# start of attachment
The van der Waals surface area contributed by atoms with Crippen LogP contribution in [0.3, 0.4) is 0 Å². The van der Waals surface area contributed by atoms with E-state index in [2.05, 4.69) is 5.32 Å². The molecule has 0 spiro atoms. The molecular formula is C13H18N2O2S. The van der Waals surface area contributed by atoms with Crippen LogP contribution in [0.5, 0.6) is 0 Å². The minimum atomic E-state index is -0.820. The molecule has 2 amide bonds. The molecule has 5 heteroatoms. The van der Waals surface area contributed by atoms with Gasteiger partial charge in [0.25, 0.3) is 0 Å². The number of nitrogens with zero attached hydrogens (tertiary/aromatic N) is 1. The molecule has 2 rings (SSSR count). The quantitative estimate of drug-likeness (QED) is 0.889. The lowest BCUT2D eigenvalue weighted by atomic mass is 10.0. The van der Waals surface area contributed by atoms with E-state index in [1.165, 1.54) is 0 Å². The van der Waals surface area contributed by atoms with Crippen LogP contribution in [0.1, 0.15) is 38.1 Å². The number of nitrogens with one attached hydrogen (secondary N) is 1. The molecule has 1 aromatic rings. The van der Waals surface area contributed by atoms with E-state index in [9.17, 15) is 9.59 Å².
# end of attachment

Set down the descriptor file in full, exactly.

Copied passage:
The van der Waals surface area contributed by atoms with Crippen LogP contribution in [0.3, 0.4) is 0 Å². The van der Waals surface area contributed by atoms with E-state index in [2.05, 4.69) is 5.32 Å². The molecule has 0 spiro atoms. The molecular formula is C13H18N2O2S. The van der Waals surface area contributed by atoms with Crippen LogP contribution in [0.5, 0.6) is 0 Å². The minimum atomic E-state index is -0.820. The molecule has 2 amide bonds. The molecule has 5 heteroatoms. The van der Waals surface area contributed by atoms with Gasteiger partial charge in [0.25, 0.3) is 0 Å². The number of nitrogens with zero attached hydrogens (tertiary/aromatic N) is 1. The molecule has 2 rings (SSSR count). The quantitative estimate of drug-likeness (QED) is 0.889. The lowest BCUT2D eigenvalue weighted by atomic mass is 10.0. The van der Waals surface area contributed by atoms with E-state index in [1.165, 1.54) is 0 Å². The van der Waals surface area contributed by atoms with Crippen LogP contribution in [0.1, 0.15) is 38.1 Å². The number of nitrogens with one attached hydrogen (secondary N) is 1. The molecule has 1 aromatic rings. The van der Waals surface area contributed by atoms with E-state index in [9.17, 15) is 9.59 Å².